Three aspects contribute to this intended healthy proclivity going awry. First is the inevitable expression of humans’ intrapsychic fallenness, which makes individuals pursue desires in the context of self, rather than in the context of submission to and out of the love of God. Second is the less than perfect, also fallen, environment that people grow up in, including less than perfect parenting  and the unfortunate experiencing of traumatic events (relational, environmental, sociological, biological). And third are fallen biological issues that potentially contribute as well.
As a result of these influences, individuals fabricate a self that provides them with some type of self-serving love, honor, power, and happiness. The shaping of this fabricated self, furthermore, both comes about and is the result of efforts to defend the self against the realization and experience that in its now fallen essence (that is, without God), it is not fully worthy of love, honor, respect, power, happiness and satisfaction. A more specific treatment of this idea here:

Proclivity of the created self Fabrication of the fallen self in the defense against
Love, care Feeling unloveable, uncared for
Honor, respect Shame, feelings of unworthiness
Power Feeling inadequate, incapable, incompetent
Happiness, satisfaction Discontentment, unhappiness, sadness
Security Insecurity, anxiety

Redemption

Christ died on the cross to redeem people fallen into sin. When individuals believe in and confess Jesus Christ, he declares them righteous, and liberates them from the power of death and sin. Liberated selves are free to acknowledge that they are created with good desires but that often the pursuit of the fulfillment of these desires is sinful. And as a result, they have become inauthentic, fabricating themselves into a pursuer primarily of the fulfillment of their desires but lacking the context of a love relationship with God. With this realization, believers are called to freely pursue desires in a godly way while learning to endure under and surrender to the reality of unfulfilled desires in a fallen world, in the knowledge of God’s present love and goodness and eventual eternal satisfaction. As they live their lives with this kind of faith and dependence on the Creator, they are being transformed into the image and likeness of Christ.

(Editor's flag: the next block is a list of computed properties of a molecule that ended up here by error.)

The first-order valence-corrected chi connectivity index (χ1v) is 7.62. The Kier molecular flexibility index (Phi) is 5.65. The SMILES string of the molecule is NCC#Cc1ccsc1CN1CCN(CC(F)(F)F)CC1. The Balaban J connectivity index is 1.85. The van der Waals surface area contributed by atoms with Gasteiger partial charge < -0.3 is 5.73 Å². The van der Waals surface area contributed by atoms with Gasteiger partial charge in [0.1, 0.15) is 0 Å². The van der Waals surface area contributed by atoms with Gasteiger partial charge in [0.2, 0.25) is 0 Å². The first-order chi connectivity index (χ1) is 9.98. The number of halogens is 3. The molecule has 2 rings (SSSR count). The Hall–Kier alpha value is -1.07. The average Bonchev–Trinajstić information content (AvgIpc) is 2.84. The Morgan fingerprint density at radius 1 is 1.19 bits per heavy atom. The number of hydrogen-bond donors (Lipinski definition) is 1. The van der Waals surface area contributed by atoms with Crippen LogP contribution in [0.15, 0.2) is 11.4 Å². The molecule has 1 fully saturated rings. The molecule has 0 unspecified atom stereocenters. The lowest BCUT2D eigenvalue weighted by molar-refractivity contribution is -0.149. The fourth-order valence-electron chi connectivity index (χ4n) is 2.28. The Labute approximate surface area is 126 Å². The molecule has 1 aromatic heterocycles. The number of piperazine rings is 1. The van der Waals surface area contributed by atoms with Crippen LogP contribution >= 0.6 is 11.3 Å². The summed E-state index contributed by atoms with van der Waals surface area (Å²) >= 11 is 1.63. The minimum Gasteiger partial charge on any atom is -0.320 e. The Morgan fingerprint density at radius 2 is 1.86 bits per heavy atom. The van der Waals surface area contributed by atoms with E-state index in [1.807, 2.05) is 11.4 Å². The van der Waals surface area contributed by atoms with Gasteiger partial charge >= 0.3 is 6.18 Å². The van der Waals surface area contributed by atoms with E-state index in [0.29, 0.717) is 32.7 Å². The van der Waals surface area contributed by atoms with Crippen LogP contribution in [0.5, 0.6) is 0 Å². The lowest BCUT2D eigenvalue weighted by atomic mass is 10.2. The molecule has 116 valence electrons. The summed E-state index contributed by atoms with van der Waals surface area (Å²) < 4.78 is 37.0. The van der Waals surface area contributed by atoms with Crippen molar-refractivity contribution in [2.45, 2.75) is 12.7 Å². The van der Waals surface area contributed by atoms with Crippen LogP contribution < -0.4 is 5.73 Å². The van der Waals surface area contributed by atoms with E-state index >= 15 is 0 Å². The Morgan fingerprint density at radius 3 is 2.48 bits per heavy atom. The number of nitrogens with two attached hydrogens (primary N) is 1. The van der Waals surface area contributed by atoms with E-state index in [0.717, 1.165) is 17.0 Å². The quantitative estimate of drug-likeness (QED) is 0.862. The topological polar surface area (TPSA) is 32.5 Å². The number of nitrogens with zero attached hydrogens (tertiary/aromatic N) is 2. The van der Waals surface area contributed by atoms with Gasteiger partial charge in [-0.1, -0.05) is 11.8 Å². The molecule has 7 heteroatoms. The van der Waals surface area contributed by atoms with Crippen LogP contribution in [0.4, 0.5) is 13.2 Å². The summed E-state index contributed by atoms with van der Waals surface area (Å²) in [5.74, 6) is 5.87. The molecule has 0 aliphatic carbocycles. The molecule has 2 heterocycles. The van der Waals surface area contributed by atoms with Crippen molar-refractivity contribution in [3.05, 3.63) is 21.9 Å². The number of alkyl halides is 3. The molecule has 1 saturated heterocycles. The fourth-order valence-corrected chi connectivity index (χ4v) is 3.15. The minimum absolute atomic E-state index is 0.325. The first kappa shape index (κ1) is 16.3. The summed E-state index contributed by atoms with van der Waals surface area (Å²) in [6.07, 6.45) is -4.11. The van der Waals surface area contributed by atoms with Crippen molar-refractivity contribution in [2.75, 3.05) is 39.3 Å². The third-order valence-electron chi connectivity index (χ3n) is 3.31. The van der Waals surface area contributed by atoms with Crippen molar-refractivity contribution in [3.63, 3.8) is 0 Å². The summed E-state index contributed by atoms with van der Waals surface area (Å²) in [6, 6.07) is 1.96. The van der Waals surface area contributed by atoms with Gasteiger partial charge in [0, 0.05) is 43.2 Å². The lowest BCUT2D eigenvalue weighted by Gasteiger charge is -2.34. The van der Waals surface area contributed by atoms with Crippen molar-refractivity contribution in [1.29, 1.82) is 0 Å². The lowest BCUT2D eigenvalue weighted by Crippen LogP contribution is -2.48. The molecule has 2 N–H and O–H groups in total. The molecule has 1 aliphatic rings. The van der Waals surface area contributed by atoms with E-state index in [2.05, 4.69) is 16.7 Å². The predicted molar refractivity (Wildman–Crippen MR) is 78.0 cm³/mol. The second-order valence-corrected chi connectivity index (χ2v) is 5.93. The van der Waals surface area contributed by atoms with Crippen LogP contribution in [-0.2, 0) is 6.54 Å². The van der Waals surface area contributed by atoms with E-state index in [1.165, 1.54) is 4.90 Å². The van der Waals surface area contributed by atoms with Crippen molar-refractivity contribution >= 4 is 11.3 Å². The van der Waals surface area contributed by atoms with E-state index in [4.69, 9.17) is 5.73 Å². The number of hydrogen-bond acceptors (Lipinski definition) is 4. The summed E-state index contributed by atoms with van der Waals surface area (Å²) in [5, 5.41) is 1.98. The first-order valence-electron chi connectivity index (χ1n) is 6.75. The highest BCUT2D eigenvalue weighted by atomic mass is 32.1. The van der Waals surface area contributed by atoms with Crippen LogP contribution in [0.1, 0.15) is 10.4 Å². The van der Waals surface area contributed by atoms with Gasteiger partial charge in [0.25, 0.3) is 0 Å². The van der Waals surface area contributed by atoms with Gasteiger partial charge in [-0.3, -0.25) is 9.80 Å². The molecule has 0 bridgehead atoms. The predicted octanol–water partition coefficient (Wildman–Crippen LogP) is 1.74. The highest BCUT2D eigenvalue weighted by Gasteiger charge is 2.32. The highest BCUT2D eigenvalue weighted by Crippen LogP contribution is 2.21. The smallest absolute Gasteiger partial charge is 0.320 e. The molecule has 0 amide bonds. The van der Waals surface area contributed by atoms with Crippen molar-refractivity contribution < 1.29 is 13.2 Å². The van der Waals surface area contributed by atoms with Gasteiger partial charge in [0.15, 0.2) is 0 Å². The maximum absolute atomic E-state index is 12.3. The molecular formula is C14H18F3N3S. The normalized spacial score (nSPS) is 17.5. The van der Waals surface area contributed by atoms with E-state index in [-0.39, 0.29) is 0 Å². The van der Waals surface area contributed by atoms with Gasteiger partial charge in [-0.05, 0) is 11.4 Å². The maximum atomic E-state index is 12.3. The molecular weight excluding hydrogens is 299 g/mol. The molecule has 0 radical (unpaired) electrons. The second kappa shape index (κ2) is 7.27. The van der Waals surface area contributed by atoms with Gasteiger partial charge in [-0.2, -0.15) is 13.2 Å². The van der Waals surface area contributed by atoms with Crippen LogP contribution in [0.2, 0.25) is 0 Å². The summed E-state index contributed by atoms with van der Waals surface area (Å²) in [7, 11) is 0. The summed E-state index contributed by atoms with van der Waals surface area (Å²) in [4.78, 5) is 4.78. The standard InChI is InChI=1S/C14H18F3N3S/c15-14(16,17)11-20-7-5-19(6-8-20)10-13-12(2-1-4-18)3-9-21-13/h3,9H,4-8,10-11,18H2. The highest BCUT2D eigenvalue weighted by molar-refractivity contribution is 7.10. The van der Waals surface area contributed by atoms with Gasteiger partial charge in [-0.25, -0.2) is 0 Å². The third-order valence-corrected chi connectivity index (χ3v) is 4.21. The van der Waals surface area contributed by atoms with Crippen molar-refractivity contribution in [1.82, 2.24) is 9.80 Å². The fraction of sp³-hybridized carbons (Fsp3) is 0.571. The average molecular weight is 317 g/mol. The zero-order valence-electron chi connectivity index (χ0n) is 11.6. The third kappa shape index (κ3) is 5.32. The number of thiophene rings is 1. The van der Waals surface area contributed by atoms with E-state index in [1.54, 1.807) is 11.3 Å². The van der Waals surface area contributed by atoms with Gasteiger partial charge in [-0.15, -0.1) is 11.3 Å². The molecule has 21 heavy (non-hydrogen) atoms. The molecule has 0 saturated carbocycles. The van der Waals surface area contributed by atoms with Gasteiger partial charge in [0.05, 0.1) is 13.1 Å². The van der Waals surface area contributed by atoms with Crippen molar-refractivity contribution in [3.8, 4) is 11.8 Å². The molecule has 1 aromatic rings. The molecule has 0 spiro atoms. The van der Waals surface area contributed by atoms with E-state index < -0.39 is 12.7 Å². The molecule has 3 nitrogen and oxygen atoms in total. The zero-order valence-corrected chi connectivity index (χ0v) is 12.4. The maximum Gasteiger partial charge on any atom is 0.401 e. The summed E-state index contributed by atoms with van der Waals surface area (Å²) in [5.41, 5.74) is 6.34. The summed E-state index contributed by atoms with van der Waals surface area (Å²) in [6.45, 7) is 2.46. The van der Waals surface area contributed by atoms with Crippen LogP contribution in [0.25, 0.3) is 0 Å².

What to do in counseling

How do these reflections potentially help me in my counseling of Christians?

  1. Discern with the counselee what desires are frustrated (e.g., desire for respect from one’s spouse, relief from sadness, justice/punishment for an abuser, sufficient finances, confidence to self-assert).
  2. Discern the causes of frustrated desires, such as:
    1. Sinfulness (e.g., engaging in sinful activities, not wanting to surrender to God’s ways, not seeking God)
    2. Suffering (caused by traumatic experiences, sinfulness / imperfection of parents, personal limitations/inability for example)
    3. Biological issues (e.g., physical make-up contributing to depression)
    4. Discern how the individual deals with the frustrated desire (e.g., denial, anger, anxiety, sinful pursuit of the desire)
    5. Spend time acknowledging desires as part of God’s intention and validating the good of the desire.
    6. Empathize with and allow space to grieve the pain of unfulfilled desires
    7. Educate on the creation, fall, and liberation of the self and its desires.
    8. Discern the nature of the fabricated self and its manifestation in this individual’s life and present experience (in what ways have people fabricated a self to deal with the unfilled desires)
    9. Using a modality (focus on cognition, on emotions, on relationship, on insight for example) that fits for the counselor and counselee, help people:
      1. Acknowledge desires as part of God’s intention and validate the good of the desire
      2. Grieve unfulfilled desires
      3. Pursue desires in godly ways,
      4. Surrender to the reality of the present and potentially future unfulfillment of the desire,
      5. Live by faith
      6. Deconstruct the fabricated self
      7. Live pursuing the fulfillment of the two great commandments: loving God and others.

These reflections are obviously not meant to promote a “one size fits all” approach to individuals we counsel or their difficulties.  But these reflections have helped me (and I hope will help you as well) gain some fresh perspective on my own approach to counseling and importantly reiterated the fact that God created people, including counselors, differently and that in his goodness he will use all of us to bring his people closer to him.

Lydia Kim is an assistant professor of Christian Psychology and Counseling at Urbana Theological Seminary.